You can even seal Trend Micro’s vault remotely, so that even the password won’t open it. For full security, you should securely delete the original after copying a sensitive file into the vault. AVG’s file shredder handles this task for you. Just right-click the original and choose Shred using AVG. Kaspersky Total Security offers to shred originals as part of the creation process. Simple Antispam Fewer and fewer people need a local spam filter these days. In recognition of that fact, AVG doesn’t install the antispam component until you ask for it.
AVG’s antispam integrates with Microsoft Outlook to automatically send those marked messages into a separate folder. It can automatically whitelist addresses from the Outlook address book, and it lets you mark missed spam messages or valid messages tossed out with the spam. Those using other email clients must define a message rule to divert marked messages. Configuration of this component has changed quite a bit since my last review, and that’s a good thing, because it used to be rather complex.
At the top of the settings page is a simple control that sets spam detection sensitivity to Low, Medium, or High. Most users should leave this set to the default, Medium. AVG can automatically whitelist addresses to which you send mail—I advise turning this feature on. You can also manually add addresses or domains to the whitelist meaning they’ll never be blocked or to the blacklist meaning they’ll always be blocked. For those who do need a local spam filter, AVG’s is pleasant in its simplicity.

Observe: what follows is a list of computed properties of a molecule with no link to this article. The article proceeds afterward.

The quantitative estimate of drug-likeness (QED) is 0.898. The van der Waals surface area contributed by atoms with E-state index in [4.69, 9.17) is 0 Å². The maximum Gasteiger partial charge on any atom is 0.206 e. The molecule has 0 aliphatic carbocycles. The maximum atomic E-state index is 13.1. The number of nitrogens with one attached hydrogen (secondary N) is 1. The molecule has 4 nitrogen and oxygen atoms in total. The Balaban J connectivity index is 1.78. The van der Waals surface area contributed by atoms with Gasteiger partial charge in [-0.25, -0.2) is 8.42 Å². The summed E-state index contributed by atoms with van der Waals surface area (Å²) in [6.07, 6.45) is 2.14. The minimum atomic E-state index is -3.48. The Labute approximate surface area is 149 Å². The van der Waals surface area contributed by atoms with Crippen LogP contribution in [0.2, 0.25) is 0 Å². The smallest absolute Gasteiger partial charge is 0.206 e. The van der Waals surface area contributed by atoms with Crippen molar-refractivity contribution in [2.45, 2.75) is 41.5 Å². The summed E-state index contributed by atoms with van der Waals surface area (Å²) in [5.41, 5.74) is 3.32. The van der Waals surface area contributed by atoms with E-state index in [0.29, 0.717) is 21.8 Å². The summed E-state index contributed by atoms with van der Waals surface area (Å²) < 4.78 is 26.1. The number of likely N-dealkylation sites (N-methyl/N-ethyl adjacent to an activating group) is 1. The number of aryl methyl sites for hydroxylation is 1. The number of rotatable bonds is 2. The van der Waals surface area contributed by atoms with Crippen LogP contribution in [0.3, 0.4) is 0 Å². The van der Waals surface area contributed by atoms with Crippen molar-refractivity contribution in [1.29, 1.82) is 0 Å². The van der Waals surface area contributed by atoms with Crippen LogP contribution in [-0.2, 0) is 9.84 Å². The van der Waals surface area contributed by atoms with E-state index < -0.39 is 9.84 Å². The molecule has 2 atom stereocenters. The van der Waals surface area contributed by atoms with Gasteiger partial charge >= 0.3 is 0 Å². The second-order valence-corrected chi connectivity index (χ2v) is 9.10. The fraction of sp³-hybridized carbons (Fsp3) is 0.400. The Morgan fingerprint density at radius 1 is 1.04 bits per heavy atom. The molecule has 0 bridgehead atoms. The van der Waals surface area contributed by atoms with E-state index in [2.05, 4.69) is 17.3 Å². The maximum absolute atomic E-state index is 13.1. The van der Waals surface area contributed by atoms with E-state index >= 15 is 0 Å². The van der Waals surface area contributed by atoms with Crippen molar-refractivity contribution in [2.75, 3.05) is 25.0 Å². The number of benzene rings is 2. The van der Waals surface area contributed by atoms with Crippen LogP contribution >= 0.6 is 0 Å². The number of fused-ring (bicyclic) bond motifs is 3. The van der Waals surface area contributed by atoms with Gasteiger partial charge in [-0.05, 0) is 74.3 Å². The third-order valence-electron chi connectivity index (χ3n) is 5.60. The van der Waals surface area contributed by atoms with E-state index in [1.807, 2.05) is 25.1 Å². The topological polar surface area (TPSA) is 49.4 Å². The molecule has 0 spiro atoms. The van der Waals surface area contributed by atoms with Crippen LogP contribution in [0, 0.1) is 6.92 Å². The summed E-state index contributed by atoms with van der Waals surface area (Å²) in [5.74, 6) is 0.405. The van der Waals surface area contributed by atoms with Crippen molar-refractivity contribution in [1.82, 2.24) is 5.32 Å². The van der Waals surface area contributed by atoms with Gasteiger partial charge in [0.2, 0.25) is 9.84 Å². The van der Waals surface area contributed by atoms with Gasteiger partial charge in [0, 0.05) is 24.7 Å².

Small Performance Hit During my testing of this product, I didn’t notice any effect on system performance. That’s not surprising; few modern suites exhibit noticeable performance drag. My hands-on tests confirmed this, with one minor exception. To check a security suite’s possible effect on common file manipulation actions, I time a script that moves and copies a mixed bag of files from one drive to another. I average multiple runs, install the product, and again average multiple runs. Comparing the before and after times, I found that the script took six percent longer with AVG installed.
Given that the current average is 22 percent, that’s quite good. AVG had no measurable effect on a second script that zips and unzips that same file collection. Performance Results Chart I did measure a significant effect on the time required to boot up the test system.
This test waits until 10 seconds have elapsed with less than five percent CPU usage, defining that as the time when the PC is ready to use. Subtracting the start of the boot process, as reported by Windows, yields the boot time. Averaging 20 runs before installing AVG and 20 more runs afterward, I found a 48 percent increase in boot time. That’s one of the larger performance drags in this test.
Practically speaking that means the boot time went from about a minute and a quarter to about two minutes. Most of us reboot as little as possible, so I don’t see a huge problem here. Even so, I’ve tested other products that revealed next to no effect on performance. And while Norton exhibited some drag on my file move and copy test, I couldn’t measure any slowdown in the other two tests.
That’s a vote of confidence, showing that the labs think AVG is important enough to merit testing. Its overall score of 17 points in the three-part test by AV-Test Institute is just one-half point shy of earning the designation Top Product. And it took the second-best of five certification levels from SE Labs. It failed both tests by MRG-Effitas , but that’s not uncommon. With the MRG tests, anything but perfection is failure.
VIDEO: AVG Internet Security 2017 offline download